LABELLING the ABC’s current complaints process “not fit for purpose,” Jewish groups – who have been campaigning for an external complaints mechanism for the public broadcaster for months – have handed in their submissions to the ABC’s independent review.
In October, the Zionist Federation of Australia (ZFA), Executive Council of Australian Jewry (ECAJ) and Australia/Israel & Jewish Affairs Council (AIJAC) welcomed the ABC’s decision to carry out an independent review into how the corporation manages external feedback and complies with its own editorial standards, accusing the broadcaster of previously avoiding any admission of wrongdoing.
Earlier this year, multiple complaints were dismissed by the broadcaster, including a number concerning a one-sided Q&A
episode titled “Trauma and Truth Telling”, which was broadcast during the Israel-Gaza conflict in May.
“The absence of transparency and independence leads to a lack of accountability within the ABC, which undermines the raison d’être of the complaints mechanism,” the ZFA stated in its submission, offering four recommendations.
These include a call for all complaints and responses to be published, in the name of transparency, and a call for an external public media compliance office to be established, which will respond to complaints independently, and will conduct ‘performance audits’ on ABC editorial decision-making.
“Importantly, when assessing allegations of bias, the public media compliance office would pay attention to how each side of a story is aired, not merely that they are aired,” the submission states.
ECAJ’s submission explained that “whilst the ABC must remain independent of political interference, being independent is not the same thing as being a law unto itself”.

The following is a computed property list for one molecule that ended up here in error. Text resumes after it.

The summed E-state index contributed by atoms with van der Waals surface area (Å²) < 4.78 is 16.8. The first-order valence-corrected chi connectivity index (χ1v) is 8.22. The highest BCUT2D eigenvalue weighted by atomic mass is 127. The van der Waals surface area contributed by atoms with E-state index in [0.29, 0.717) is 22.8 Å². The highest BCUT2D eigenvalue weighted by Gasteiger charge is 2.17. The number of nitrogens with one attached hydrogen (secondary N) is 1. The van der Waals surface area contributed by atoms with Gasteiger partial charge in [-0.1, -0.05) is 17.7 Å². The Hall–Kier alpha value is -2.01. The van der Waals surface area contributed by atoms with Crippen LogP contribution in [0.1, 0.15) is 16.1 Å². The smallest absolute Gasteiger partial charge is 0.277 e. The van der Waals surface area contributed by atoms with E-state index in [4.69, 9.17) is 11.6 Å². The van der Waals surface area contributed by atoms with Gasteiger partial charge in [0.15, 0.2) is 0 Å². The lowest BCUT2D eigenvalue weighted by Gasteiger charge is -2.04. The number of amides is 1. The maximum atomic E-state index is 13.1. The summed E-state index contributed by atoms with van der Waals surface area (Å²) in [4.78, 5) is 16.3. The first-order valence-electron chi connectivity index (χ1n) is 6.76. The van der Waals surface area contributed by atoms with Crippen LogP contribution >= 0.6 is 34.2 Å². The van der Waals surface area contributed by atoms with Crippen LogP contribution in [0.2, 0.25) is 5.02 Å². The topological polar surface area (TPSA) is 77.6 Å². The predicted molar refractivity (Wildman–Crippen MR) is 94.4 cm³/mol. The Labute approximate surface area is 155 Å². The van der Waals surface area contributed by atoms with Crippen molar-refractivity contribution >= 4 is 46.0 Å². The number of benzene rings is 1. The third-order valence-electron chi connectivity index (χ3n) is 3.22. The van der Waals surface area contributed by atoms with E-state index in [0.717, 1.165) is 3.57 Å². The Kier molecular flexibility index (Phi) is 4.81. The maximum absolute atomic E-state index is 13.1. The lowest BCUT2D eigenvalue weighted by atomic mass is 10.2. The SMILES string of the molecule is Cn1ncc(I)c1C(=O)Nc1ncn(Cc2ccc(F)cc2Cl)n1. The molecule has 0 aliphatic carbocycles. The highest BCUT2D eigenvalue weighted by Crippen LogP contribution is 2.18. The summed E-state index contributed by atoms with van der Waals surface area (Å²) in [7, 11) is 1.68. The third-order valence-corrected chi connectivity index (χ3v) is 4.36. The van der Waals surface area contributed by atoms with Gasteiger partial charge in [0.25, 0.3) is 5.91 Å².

Naming the way some complaints have been dismissed in the past as “cavalier, formulaic and capricious”, ECAJ said there has been “a failure to engage in the substance of matters raised by complainants, or to apply community standards of elementary fairness”.
The submission detailed a number of cases where ECAJ complaints had been dismissed since 2014 and called for an ombudsman for the ABC similar to those that handle complaints for financial services, telecommunications and the Australian Tax Office.
ECAJ also recommended that the ombudsman be required to provide an annual public report, with statistics about the “number of complaints received, upheld, dismissed or otherwise resolved,” and which notes “patterns of systemic bias or other failings arising from complaints which have been upheld or conceded by the ABC”.
Stating AIJAC’s submission was “gained over many years of lodging complaints against biased and one-sided media coverage of Israel,” executive director Colin Rubenstein noted the current process was “tilted too far in favour of the ABC”.
He added, “AIJAC proposes a model that will be fair and balanced for those wishing to make a complaint, as well as those who might be the subject of a complaint.”
The ABC board is expected to see the review in March 2022 before it is released to the public in April.